Israeli e-war to brighten its image



 
Israel has launched an unprecedented number of public image campaigns in the last year to help present a unified narrative of the Jewish state to the world. MENASSAT's Randa Abu Shakra looks at .
 
By RANDA ABU SHAKRA
 
Israel Apartheid week
Morphing the Israeli Apartheid Week campaign poster, the pro-Israeli 'Help Us Win' website seeks to boost Israel's public image online.

BEIRUT, March 17, 2009 (MENASSAT) - Israel has launched an unprecedented number of public image campaigns in the last year to help present a unified narrative of the Jewish state to the world.

And while few would dispute the plurality and freedom that characterizes Israel's media landscape, the saturation of new Israeli media associated with this re-imaging campaign has helped to drown out the voices critical of Israel's policies, both domestic and foreign.

Letamar Eichner, a journalist with the mainstream Israeli Hebrew-language daily Yedioth Ahronoth wrote on March 9, "The Israeli Foreign Ministry, along with the Israeli Consulate General in New York" decided it was time to fight back to combat negative media images of Israel.

Difficult task

It's a job made particularly difficult after the Israeli war on the Gaza Strip early this year that killed some 1,200 Palestinians, mostly civilians.

"The consulate has long been spearheading various innovative PR projects and now it stands to fly seven media experts to Israel, including video and stills photographers, who will be tasked with capturing the country's more beautiful and unfamiliar sides, on film,” Eichner said.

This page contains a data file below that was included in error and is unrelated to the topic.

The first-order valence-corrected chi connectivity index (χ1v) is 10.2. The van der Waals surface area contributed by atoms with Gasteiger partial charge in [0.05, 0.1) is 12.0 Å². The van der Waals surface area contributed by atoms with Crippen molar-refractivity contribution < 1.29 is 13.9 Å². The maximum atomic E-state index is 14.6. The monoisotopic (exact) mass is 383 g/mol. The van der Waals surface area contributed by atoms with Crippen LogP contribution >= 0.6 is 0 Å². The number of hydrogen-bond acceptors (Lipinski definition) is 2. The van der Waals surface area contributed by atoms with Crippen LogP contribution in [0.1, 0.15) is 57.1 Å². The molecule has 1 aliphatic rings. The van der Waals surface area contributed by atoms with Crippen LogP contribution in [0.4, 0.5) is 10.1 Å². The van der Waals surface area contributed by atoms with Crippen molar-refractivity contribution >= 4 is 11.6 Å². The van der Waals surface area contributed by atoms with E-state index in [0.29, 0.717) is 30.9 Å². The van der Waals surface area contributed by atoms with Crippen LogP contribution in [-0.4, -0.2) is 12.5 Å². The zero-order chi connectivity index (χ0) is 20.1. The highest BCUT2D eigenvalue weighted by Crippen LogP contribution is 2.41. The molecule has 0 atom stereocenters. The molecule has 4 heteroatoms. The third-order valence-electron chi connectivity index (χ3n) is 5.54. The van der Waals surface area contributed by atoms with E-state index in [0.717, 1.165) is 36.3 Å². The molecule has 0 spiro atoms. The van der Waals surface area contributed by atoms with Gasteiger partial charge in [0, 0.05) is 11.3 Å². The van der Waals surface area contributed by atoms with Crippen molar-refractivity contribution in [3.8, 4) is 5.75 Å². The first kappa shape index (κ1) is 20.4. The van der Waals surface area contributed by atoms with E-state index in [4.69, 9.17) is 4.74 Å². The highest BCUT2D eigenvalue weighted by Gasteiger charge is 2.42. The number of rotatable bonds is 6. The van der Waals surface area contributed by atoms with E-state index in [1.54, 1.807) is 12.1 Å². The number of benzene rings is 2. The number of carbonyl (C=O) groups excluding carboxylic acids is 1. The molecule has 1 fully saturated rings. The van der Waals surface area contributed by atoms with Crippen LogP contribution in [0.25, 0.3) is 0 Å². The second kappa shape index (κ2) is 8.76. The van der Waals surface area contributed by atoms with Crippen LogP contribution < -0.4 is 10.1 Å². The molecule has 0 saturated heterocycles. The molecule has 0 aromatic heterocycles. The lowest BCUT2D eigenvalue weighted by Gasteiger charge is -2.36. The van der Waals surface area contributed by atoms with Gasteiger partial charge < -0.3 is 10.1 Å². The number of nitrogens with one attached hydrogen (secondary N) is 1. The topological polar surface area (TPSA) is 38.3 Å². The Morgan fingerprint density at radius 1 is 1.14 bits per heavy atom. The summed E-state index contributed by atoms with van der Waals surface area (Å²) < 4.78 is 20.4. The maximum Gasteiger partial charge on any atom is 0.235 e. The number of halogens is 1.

The article states that an online search for “Israel” reveals horrible pictures of the Israeli bombing of civilians in Gaza, or of the Dimona nuclear plants, it is a blight on Israel's public image.

The new Foreign Ministry media project that Eichner describes will attempt to divert these internet searches to Israeli websites that include photographs of Israel's natural heritage sites, one of the Negev's cowboy ranches, Sde Boker, Caesarea, Akko and the Galilee, as well Israel's beaches, parks, cafés etc.

The Foreign Ministry is also trying to organize an aerial tour of Israel for the mission, so it may have a bird's-eye view of the country's sights. The photos are to be loaded up to prominent websites the likes of Wikipedia, Wikimedia, Facebook, Twitter and Flickr, as well as to be featured in several blogs.

“We've protested Google allowing photos of bombarded Gaza to be included in search results about Israel, but it has made it clear that users can upload any photo they please and that it has no control over it,” said David Saranga, Consul for Media and Public Affairs at the Consulate General of Israel in New York, who initiated the mission.

According to Saranga, Israeli web surfers are rather indifferent, allowing the other side to dominate the web and upload its photos to harm the Israeli narrative. That's why we have decided to bring these experts to Israel. We want to see the internet flooded with the true images of beautiful Israel, free for anyone to use.”